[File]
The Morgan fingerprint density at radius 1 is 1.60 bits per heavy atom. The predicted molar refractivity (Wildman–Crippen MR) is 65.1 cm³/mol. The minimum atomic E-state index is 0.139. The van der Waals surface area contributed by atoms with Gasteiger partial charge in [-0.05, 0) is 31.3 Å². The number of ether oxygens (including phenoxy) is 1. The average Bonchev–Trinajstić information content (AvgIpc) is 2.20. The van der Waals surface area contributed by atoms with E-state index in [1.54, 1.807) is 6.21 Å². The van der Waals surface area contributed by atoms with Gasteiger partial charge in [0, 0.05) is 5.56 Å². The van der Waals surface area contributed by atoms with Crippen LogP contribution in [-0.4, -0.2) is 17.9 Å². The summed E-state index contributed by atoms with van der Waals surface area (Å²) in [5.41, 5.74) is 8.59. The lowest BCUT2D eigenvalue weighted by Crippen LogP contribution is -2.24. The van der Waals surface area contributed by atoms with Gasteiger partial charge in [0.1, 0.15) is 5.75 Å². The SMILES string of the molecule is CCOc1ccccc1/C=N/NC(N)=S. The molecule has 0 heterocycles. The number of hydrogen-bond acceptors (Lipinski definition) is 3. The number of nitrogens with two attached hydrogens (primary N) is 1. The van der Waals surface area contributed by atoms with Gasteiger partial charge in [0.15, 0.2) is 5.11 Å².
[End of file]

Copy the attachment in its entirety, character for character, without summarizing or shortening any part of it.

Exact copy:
The Morgan fingerprint density at radius 1 is 1.60 bits per heavy atom. The predicted molar refractivity (Wildman–Crippen MR) is 65.1 cm³/mol. The minimum atomic E-state index is 0.139. The van der Waals surface area contributed by atoms with Gasteiger partial charge in [-0.05, 0) is 31.3 Å². The number of ether oxygens (including phenoxy) is 1. The average Bonchev–Trinajstić information content (AvgIpc) is 2.20. The van der Waals surface area contributed by atoms with E-state index in [1.54, 1.807) is 6.21 Å². The van der Waals surface area contributed by atoms with Gasteiger partial charge in [0, 0.05) is 5.56 Å². The van der Waals surface area contributed by atoms with Crippen LogP contribution in [-0.4, -0.2) is 17.9 Å². The summed E-state index contributed by atoms with van der Waals surface area (Å²) in [5.41, 5.74) is 8.59. The lowest BCUT2D eigenvalue weighted by Crippen LogP contribution is -2.24. The van der Waals surface area contributed by atoms with Gasteiger partial charge in [0.1, 0.15) is 5.75 Å². The SMILES string of the molecule is CCOc1ccccc1/C=N/NC(N)=S. The molecule has 0 heterocycles. The number of hydrogen-bond acceptors (Lipinski definition) is 3. The number of nitrogens with two attached hydrogens (primary N) is 1. The van der Waals surface area contributed by atoms with Gasteiger partial charge in [0.15, 0.2) is 5.11 Å².